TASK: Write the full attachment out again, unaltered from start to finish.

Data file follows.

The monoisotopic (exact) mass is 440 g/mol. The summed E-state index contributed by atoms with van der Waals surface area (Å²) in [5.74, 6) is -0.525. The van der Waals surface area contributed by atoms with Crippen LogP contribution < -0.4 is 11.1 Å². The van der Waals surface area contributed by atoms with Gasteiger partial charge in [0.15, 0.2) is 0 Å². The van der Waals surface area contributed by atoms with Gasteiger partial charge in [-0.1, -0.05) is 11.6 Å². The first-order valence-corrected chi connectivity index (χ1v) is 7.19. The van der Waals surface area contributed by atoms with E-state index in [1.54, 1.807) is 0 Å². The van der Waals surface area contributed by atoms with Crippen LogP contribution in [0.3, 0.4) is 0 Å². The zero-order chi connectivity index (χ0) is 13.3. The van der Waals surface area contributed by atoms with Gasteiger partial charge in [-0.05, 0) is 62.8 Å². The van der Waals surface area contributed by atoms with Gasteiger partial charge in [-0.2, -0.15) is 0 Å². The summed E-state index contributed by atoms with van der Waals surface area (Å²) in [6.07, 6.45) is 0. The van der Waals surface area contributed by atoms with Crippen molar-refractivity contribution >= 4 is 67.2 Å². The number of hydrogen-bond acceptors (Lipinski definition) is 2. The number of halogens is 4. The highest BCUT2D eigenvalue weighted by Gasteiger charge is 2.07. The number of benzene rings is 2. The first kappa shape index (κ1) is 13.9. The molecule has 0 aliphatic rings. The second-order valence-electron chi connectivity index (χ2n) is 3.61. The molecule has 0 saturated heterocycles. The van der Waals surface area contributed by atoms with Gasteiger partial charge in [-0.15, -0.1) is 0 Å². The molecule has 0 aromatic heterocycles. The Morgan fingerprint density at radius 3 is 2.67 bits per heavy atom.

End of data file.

The monoisotopic (exact) mass is 440 g/mol. The summed E-state index contributed by atoms with van der Waals surface area (Å²) in [5.74, 6) is -0.525. The van der Waals surface area contributed by atoms with Crippen LogP contribution < -0.4 is 11.1 Å². The van der Waals surface area contributed by atoms with Gasteiger partial charge in [0.15, 0.2) is 0 Å². The van der Waals surface area contributed by atoms with Gasteiger partial charge in [-0.1, -0.05) is 11.6 Å². The first-order valence-corrected chi connectivity index (χ1v) is 7.19. The van der Waals surface area contributed by atoms with E-state index in [1.54, 1.807) is 0 Å². The van der Waals surface area contributed by atoms with Crippen LogP contribution in [0.3, 0.4) is 0 Å². The zero-order chi connectivity index (χ0) is 13.3. The van der Waals surface area contributed by atoms with Gasteiger partial charge in [-0.05, 0) is 62.8 Å². The van der Waals surface area contributed by atoms with Gasteiger partial charge in [-0.2, -0.15) is 0 Å². The summed E-state index contributed by atoms with van der Waals surface area (Å²) in [6.07, 6.45) is 0. The van der Waals surface area contributed by atoms with Crippen molar-refractivity contribution >= 4 is 67.2 Å². The number of hydrogen-bond acceptors (Lipinski definition) is 2. The number of halogens is 4. The highest BCUT2D eigenvalue weighted by Gasteiger charge is 2.07. The number of benzene rings is 2. The first kappa shape index (κ1) is 13.9. The molecule has 0 aliphatic rings. The second-order valence-electron chi connectivity index (χ2n) is 3.61. The molecule has 0 saturated heterocycles. The van der Waals surface area contributed by atoms with Gasteiger partial charge in [-0.15, -0.1) is 0 Å². The molecule has 0 aromatic heterocycles. The Morgan fingerprint density at radius 3 is 2.67 bits per heavy atom.